A high school in central Florida has been ordered to forfeit two football games because officials allowed an out-of-district special-education student who had been assigned to the school to play on the team.
The Florida High School Activities Association penalized Lake Brantley High School in Altamonte Springs for allegedly violating association rules designed to prevent recruiting violations, even though the youth had not played a single down in a game at the time of the ruling.
The student, who lives outside the district’s boundaries, was assigned to the school because of its program for the emotionally handicapped.
As a result of the association’s ruling, “they have rendered this particular athlete school-less,” said Bob Peterson, the athletic director at Lake Brantley High School. “He is not a bonafide student elsewhere.”
Another member of the Lake Brantley High School football team was scheduled to appear in state court late last week to seek an injunction against the association ruling.
The Patriots, which would have had an 8-1 record, are in jeopardy of losing a playoff berth if the court challenge by the student, David Sprinkle, is unsuccessful.
Initial local newspaper and television accounts portrayed the decision to add the unidentified special-education student to the roster as a means of building his self-esteem.
Now, however, school officials emphasize that the youth was fully eligible to participate in the sport but that his inexperience, not his competence, had held him back.
The student played in his first varsity game on Nov. 8, after the association’s decision.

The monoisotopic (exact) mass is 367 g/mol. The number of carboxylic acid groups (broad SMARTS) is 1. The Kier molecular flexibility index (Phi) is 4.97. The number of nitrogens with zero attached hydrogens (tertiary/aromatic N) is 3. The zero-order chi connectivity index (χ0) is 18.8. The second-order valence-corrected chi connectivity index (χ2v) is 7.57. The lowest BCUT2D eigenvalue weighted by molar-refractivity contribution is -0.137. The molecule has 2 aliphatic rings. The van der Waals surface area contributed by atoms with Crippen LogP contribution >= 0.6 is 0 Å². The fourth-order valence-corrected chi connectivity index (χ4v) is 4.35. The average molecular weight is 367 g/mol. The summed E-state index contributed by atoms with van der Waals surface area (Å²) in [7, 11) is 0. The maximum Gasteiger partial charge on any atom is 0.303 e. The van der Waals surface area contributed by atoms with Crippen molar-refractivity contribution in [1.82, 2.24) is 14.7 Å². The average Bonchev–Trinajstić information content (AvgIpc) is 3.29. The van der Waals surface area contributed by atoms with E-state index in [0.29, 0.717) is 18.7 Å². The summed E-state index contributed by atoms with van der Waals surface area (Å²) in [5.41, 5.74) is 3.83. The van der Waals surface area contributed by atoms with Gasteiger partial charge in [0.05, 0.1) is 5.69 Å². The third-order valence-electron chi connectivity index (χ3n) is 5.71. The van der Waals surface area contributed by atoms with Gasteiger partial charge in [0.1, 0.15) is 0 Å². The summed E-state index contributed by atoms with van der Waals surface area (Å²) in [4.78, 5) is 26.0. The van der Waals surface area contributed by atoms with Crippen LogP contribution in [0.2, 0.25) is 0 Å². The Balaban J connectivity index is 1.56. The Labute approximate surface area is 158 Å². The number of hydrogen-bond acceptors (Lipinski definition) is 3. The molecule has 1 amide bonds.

The association argues that the high school violated F.B .S.A.A. rules by putting the senior on the team without seeking a waiver, a requirement designed to prevent illegal recruiting.
Until this year, the youth had lived in the district that encompasses Lake Brantley. When his family moved a block outside the district, the school board decided to keep him at Lake Brantley because his new school had no program for the emotionally handicapped, according to Mr. Peterson.
No ‘Secret Weapon’
In any case, Mr. Peterson said, the high school had met association bylaws that recognize the eligibility of students who attend a different school if a new bus route has been established.
Because the youth qualified under the bus-route criterion, he said, to force the school to get a waiver would discriminate against the youth on the basis of his exceptionality, a violation of both state and federal regulations.
“There is no effort to recruit someone who is going to be a secret weapon or ‘ringer,’” Mr. Peterson said. “The principle here ... is a young man has been denied his normal access to this activity.”
Ronald N. Davis, the commissioner of the association, responded, however, that, “generally speaking, the principals know what the rules are, and they get the waiver.”
“Basically,” he added, “we’re looking at a situation that was an oversight.”
A version of this article appeared in the November 20, 1991 edition of Education Week as School Penalized for Allowing Student on Football Team